Episode 14 Show Page

Listen to “Ep. 13 What Equality Means to Our Hosts” on Spreaker.

The evidence was coming in mailing of pills and telehealth for medication abortion is safe and effective. Medication abortion itself is safe and effective.

Elizabeth Nash (14:47)

In this episode:

The hosts open with what they’re pissed about (02:06)
Carol introduces our guest, Elizabeth Nash (06:28)
The State of the Union in terms of abortion access (08:38)
How medication abortions work (13:30)
What individuals, governments, physicians, prosecutors, politicians, businesses, and philanthropists can do (21:53)

The Hosts Start by Sharing What They’re Pissed About

Carol is pissed that a 15-year-old was arrested by the Washington DC police for a mass shooting on Juneteenth. Three people were wounded, and a 15-year-old boy named Chase Poole was killed in the shooting.

Gloria is pissed that men get the benefit of the doubt, even when they have a history of bad behavior. Adam Neumann got more venture capital after crashing WeWork, when women have overprove themselves in the business and political worlds. Additionally, Gloria talks about the “crudite-gate” ad, saying that Mehmet Oz is behind the times and out of touch. However, this gaffe has led to increased support for his opponent, Democrat John Fetterman.

Betty is pissed about “the prevalent death of logic and common sense in our country.” This week, a Florida court ruled a 16-year-old girl is not mature enough to have an abortion, even though she took to educate herself about the procedure and get the proper permissions through the court. However, she was denied and now will be forced to carry the pregnancy to term.

Sherrye is pissed that a 17-year-old in Nebraska was charged for getting a medical abortion in violation of Nebraska’s state law. Her mother is also facing charges for helping her acquire the medication.

Our guest, Elizabeth Nash, is pissed about how quickly the states are banning abortion and the levels of prosecutorial action that we see taking place.

A General View of Abortion in America

We have 14 states where abortion is banned, and in Wisconsin, the law is so confusing that providers have stopped offering care. This affects more than 20 million people of reproductive age that don’t have access to services they need. A lot of bans are regionally clustered, so huge swaths of women in the country are facing a lack of access.

Patients looking for in-clinic care face scheduling dates that are three to four weeks out, which is a crucial time period in the pregnancy. Costs are around $550 for just the medication or the procedures. Those costs continue to increase when you consider:

  • Travel to a state where abortion is protected (gas, hotel, food)
  • Arranging childcare, since more than 60% of people who have abortions already have children
  • Taking time off of work, which is unpaid for many seeking care

It boils down to the fact that rich people – generally rich, white women – will be able to access abortion care, and people who are pregnant, low income, Black and Brown patients, young patients, LGBTQ patients will have a much harder time getting an abortion. So that’s really what we’re looking at right now.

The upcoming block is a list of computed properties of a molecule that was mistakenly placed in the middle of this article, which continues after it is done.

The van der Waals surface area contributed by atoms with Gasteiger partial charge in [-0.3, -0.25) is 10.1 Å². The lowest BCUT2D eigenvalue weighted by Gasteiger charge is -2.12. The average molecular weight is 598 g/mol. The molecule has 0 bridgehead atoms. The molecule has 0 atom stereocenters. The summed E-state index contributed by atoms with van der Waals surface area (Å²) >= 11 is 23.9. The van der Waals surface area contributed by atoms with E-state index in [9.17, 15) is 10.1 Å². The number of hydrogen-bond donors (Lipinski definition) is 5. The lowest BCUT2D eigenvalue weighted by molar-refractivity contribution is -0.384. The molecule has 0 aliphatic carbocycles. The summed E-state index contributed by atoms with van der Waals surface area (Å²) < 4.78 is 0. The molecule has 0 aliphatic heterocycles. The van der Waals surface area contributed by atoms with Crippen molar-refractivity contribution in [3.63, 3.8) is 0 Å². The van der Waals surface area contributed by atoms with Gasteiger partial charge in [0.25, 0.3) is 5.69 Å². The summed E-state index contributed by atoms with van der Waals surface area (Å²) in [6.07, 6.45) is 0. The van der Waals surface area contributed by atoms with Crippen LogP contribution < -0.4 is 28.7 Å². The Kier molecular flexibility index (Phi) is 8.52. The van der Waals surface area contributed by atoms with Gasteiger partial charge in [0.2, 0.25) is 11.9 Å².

Elizabeth Nash (11:08)

The Impact of Roe Being Overturned and Medication Abortions

According to the latest statistics, over 50% were done with medication. Those numbers are from 2020, but that number is expected to rise with the Dobbs decision. It’s expected that the demand will increase dramatically. This is based off of the fact that when the six-week ban went into effect in Texas in September 2021, calls around medical abortions skyrocketed, even though at the time, Roe was still the law of the land.

The FDA approved medical abortions in the fall of 2000, and over the last 20 years, more and more people are using the pills in a non-clinical setting. Sites like Aid Access can help provide medical abortion access via the mail. Those in need can go through their website to get support.

How Medication Abortions Work

*Note: No one speaking on this episode is a medical doctor, and this information should not be taken as medical advice.

According to the common protocol in the US right now, there are two drugs involved in a medical abortion:

  • Mifepristone: stops the pregnancy from developing
  • Misoprostol: evacuates the fetus

Now pills can be sent through the mail, and telehealth support is a great way to ensure access. Most medications are taking place within the first trimester. However, there are regiments that are safe into the second trimester.

Medication abortions done via the mail are only 60% of the cost of an in-clinic abortion, and travel and other associated costs are decreased significantly, as well. Typically, these pills are able to take place up to 10 weeks, although there are certain protocols that can go into the second trimester.

How These Restrictions Impact Medication Abortions

Typically, the restrictions exempt the pregnant person from criminal penalties, but that doesn’t mean that patients aren’t impacted by them. Since states are banning mailing of pills in direct response to the FDA’s approval of mailing and telehealth, restrictions are being made simply to limit access.